Apple Faces $1bn Lawsuit Over iPhone and iPad App Charges

A class action lawsuit has been filed on behalf of over 1,500 developers, taking aim at Apple's "abusive" commission rates.

Apple is facing a $1 billion class action lawsuit that claims the tech giant levies “abusive” and “excessive” charges on app developers by way of its effective monopoly on iPhone and iPad app distribution.

The lawsuit is being filed in the UK on behalf of over 1,500 app makers by Professor Sean Ennis, who specializes in competition policy and antitrust economics at the University of East Anglia.

Professor Ennis is being advised by the law firm Geradin Partners, which has offices in London and Belgium, as he looks to recall a small part of the estimated $80 billion annual revenue enjoyed by Apple’s services arm – made up of the App Store, Apple Pay and Apple Arcade.

Developers Charged Up To 30% for iPhone and iPad Apps

At the heart of the lawsuit is the fact that Apple charges some developers a commission rate of between 15% to 30% if their products use the Cupertino-based tech giant’s in-app payment system.

According to Professor Ennis, this is both unfair and constitutes a breach of competition regulations.

“Apple’s charges to app developers are excessive, and only possible due to its monopoly on the distribution of apps onto iPhones and iPads,” he said in a statement.

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Professor Ennis added: “The charges are unfair in their own right, and constitute abusive pricing. They harm app developers and also app buyers.”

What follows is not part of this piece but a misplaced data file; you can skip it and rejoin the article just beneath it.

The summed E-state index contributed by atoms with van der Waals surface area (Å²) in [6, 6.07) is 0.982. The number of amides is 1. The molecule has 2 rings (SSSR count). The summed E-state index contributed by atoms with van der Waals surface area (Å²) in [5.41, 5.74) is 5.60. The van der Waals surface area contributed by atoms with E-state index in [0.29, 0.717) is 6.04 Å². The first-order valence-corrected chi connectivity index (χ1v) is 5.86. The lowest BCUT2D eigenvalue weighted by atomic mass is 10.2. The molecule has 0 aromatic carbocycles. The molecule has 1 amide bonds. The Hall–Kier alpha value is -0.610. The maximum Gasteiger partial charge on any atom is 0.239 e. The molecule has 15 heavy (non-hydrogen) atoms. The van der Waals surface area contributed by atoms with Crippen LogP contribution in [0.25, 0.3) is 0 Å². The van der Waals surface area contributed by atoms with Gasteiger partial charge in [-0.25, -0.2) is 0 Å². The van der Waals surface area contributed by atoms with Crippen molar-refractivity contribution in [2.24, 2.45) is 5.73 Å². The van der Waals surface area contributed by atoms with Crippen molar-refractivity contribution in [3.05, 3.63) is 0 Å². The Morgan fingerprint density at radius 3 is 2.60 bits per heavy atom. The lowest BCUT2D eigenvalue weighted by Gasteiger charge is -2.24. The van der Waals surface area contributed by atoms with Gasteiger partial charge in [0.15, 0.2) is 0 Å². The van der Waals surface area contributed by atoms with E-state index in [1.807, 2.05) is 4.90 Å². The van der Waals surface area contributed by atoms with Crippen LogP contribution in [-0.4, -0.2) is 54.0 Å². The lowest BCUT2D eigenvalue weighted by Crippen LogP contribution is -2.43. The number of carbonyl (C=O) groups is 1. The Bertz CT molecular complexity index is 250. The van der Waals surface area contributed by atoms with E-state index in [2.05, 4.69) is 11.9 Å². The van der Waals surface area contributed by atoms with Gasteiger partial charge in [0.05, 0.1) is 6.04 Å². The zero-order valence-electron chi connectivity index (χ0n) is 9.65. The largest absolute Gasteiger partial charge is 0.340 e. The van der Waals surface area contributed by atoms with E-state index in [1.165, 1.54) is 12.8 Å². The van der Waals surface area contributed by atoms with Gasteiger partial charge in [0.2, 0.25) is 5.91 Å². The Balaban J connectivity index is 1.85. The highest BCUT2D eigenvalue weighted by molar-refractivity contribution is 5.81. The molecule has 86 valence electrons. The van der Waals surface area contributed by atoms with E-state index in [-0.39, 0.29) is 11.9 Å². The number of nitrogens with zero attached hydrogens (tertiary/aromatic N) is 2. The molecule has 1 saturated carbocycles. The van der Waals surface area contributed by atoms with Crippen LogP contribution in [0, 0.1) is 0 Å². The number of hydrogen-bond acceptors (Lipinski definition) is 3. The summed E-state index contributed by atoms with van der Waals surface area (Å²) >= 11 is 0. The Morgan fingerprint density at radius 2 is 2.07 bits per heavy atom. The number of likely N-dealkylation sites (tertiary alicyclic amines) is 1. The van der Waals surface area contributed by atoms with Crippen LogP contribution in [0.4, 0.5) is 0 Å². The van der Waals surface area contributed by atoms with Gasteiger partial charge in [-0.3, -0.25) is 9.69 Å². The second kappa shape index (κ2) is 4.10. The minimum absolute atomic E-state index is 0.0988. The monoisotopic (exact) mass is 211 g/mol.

Related: iPad vs iPad Pro

Apple: 85% of Devs Pay No Commission

Apple has yet to issue a statement on the UK-based lawsuit, which will be heard by the Competition Appeal Tribunal and amounts to £785 million in local British currency.

Previously, the company has been criticized by antitrust regulators in a number of countries, but has defended itself by saying that approximately 85% of its developers pay no commission whatsoever. Apple has also added that the global reach of its App Store distribution platform means app makers are able to access more than 175 markets around the world.

However, there’s no doubting that a commission of up to 30% is on the steep side and that Apple’s iOS sandbox means it operates unopposed on its native platform.

Can Anything Stop Apple in 2023?

It has been a busy summer so far for Apple, with the firm going from strength to strength on the stock market following the blockbuster launch of its long-awaited Apple Vision Pro VR headset earlier in 2023. The iconic company is currently up nearly 40% year-on-year and trading at an all-time high as it looks to top the $200 per share milestone for the first time.

Such a feat seems entirely possible, based on both its recent performance and upcoming product roadmap, which includes major new launches like the iPhone 15 range. Businesses and their employees can also now use Apple’s password manager on any web browser, while the company  recently announced its AppleGPT chatbot. Perhaps most impressively, it has largely resisted the wave of tech layoffs that have otherwise blighted the industry this year.

The new UK lawsuit is one of the few worries it has at the moment, though elsewhere a small handful of top Apple execs are fighting efforts to subpoena them in the major class action lawsuit underway against global chip maker Qualcomm in California.

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Written by:
James Laird is a technology journalist with 10+ years experience working on some of the world's biggest websites. These include TechRadar, Trusted Reviews, Lifehacker, Gizmodo and The Sun, as well as industry-specific titles such as ITProPortal. His particular areas of interest and expertise are cyber security, VPNs and general hardware.
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